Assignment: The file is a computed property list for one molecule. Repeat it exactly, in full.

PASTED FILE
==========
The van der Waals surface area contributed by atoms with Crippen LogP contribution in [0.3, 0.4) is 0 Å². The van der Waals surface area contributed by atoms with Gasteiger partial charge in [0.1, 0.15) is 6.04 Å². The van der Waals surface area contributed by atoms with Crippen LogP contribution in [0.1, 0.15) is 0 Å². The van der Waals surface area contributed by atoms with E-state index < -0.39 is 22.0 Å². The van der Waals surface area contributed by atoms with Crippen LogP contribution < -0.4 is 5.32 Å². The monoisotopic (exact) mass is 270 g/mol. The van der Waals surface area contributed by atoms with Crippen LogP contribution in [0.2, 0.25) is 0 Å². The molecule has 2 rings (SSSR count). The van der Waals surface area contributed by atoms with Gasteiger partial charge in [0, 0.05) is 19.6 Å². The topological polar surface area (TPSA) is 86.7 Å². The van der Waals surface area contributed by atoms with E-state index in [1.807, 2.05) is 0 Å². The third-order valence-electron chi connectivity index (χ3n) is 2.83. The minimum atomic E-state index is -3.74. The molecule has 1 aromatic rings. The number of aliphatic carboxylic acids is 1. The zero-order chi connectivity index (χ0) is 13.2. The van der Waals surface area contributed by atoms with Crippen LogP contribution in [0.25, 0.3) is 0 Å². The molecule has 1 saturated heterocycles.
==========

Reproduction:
The van der Waals surface area contributed by atoms with Crippen LogP contribution in [0.3, 0.4) is 0 Å². The van der Waals surface area contributed by atoms with Gasteiger partial charge in [0.1, 0.15) is 6.04 Å². The van der Waals surface area contributed by atoms with Crippen LogP contribution in [0.1, 0.15) is 0 Å². The van der Waals surface area contributed by atoms with E-state index < -0.39 is 22.0 Å². The van der Waals surface area contributed by atoms with Crippen LogP contribution < -0.4 is 5.32 Å². The monoisotopic (exact) mass is 270 g/mol. The van der Waals surface area contributed by atoms with Crippen LogP contribution in [0.2, 0.25) is 0 Å². The molecule has 2 rings (SSSR count). The van der Waals surface area contributed by atoms with Gasteiger partial charge in [0, 0.05) is 19.6 Å². The topological polar surface area (TPSA) is 86.7 Å². The van der Waals surface area contributed by atoms with E-state index in [1.807, 2.05) is 0 Å². The third-order valence-electron chi connectivity index (χ3n) is 2.83. The minimum atomic E-state index is -3.74. The molecule has 1 aromatic rings. The number of aliphatic carboxylic acids is 1. The zero-order chi connectivity index (χ0) is 13.2. The van der Waals surface area contributed by atoms with Crippen LogP contribution in [0.25, 0.3) is 0 Å². The molecule has 1 saturated heterocycles.